Most of us are familiar with diamonds, rubies, emeralds and sapphires - the so-called "precious' gemstones. And many of us are familiar with "semi-precious" gemstones such as Peridot, amethyst, citrine, tourmaline and garnet. Beyond these there is a vast array of interesting and beautiful gemstones not frequently used in jewelry. Here are just a few.
Kunzite is an icy pink to lilac gemstone and can be found in beads as well as faceted gemstones. It was discovered in the early Twentieth Century and is named for George Frederick Kunz, Tiffany's legendary gemologist and gemstone author. Its soft pastel colors symbolize purity.
Kyanite, a shimmery transparent to translucent stone, is most commonly found in shades of blue and green. its crystals are long blades or columns and because of this structure it is very hard to facet. Therefore kyanite is most often formed into beads or cabochons. It is thought to inspire calmness, composure, serenity, loyalty and respect.
To learn more about these and other gemstones visit Jewelry Facets.
Green Garnet comes in two different mineral types, grossular and andradite. Tsavorite is a highly sought after gem-quality green grossular garnet that rivals Emerald in color. Demantoid is a rare green andradite garnet that has the sparkle of a diamond. Green garnet is a stone of confidence and service.
Quartz is a huge family of minerals with the same chemical composition and similar properties. It makes up 12% of the earth's crust.
However, in the gem and jewelry trade when someone refers to chalcedony, they are usually talking about a semi-transparent or translucent stone with a solid color (most often soft blue) with a waxy luster. This type of chalcedony can also be white, purple, pink, yellow or red but not orange-red which is referred to as carnelian.
I enjoy making jewelry with all types of quartz from clear rock crystal quartz to the astonishingly colored and patterned jaspers and agates. A few of my current favorites are:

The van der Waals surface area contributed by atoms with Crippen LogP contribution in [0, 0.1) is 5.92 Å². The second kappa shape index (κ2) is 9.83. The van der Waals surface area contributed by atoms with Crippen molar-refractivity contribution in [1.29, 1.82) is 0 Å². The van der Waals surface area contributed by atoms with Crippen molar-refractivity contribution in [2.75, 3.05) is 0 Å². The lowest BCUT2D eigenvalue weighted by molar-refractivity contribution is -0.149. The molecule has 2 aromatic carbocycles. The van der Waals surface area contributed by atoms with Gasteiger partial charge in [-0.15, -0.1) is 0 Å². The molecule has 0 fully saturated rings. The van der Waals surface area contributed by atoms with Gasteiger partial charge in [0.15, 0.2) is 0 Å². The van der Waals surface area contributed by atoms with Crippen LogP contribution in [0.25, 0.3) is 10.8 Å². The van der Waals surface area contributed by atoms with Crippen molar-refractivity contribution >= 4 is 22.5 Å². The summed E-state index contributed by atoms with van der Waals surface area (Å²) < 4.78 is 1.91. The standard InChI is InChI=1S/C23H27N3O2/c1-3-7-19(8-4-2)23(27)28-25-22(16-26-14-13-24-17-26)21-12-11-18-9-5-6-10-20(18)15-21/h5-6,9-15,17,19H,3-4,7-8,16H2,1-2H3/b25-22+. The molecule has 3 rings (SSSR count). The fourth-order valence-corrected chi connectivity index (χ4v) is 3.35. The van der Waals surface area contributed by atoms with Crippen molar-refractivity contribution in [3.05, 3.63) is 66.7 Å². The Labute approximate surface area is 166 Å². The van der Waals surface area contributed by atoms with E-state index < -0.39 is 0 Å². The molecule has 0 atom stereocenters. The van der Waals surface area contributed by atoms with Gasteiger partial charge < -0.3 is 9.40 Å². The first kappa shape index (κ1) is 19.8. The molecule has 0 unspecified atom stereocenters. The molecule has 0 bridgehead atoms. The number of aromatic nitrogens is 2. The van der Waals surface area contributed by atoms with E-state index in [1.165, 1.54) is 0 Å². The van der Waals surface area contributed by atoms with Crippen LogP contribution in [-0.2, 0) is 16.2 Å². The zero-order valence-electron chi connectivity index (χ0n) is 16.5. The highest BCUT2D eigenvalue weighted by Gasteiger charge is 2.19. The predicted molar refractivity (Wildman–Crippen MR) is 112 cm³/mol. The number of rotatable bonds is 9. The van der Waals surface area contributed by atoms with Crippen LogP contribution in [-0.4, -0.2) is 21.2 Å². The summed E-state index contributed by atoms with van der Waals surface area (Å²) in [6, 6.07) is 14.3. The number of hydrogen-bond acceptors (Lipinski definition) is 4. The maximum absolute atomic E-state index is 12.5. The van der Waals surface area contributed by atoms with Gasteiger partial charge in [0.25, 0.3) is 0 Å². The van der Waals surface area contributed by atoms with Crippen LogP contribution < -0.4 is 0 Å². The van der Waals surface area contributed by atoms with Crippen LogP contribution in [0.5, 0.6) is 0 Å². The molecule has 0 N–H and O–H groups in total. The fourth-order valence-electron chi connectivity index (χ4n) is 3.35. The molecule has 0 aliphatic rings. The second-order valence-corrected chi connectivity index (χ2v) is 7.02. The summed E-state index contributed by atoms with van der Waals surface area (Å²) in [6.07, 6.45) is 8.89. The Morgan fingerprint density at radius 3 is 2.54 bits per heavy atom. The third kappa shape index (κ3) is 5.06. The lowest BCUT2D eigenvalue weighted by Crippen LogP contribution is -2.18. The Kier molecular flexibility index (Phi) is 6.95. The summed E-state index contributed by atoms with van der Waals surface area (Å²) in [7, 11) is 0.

Visit Jewelry Facets to learn more about all the branches of the quartz family as well as a wide variety of other gems and gemstones.
When I think of gems, I immediately think "jewelry." But gems are used in many other ways. In fact, the majority of gems that are mined are used in applications other than jewelry. Here are just a few.
Corundum is aluminum oxide. It is called ruby when red and sapphire when other colors. Regardless of color, corundum is used as an abrasive for grinding glass and polishing metal. It is made into sandpapers and grinding wheels.
Jewelry Facets provides more information about these and other gemstones.
Trees and shrubs are starting to bloom. Tulips and daffodils are popping up. Soft green blades of grass are visible. All signs spring is almost here.
Spring brings a sense of lightness and renewal. As I'm creating new designs, I'm choosing gemstones in soft pinks and greens and blues. I'm moving away from weighty styles and toward light, airy designs.
In addition to being beautiful, gemstones have distinct metaphysical properties which I enjoy learning about and sharing with you. So, here is a bit about some of the gemstones I plan to use.
Combined with sterling, bronze or copper wire, these gemstones will appear in jewelry that is sure to add a touch of spring to your wardrobe.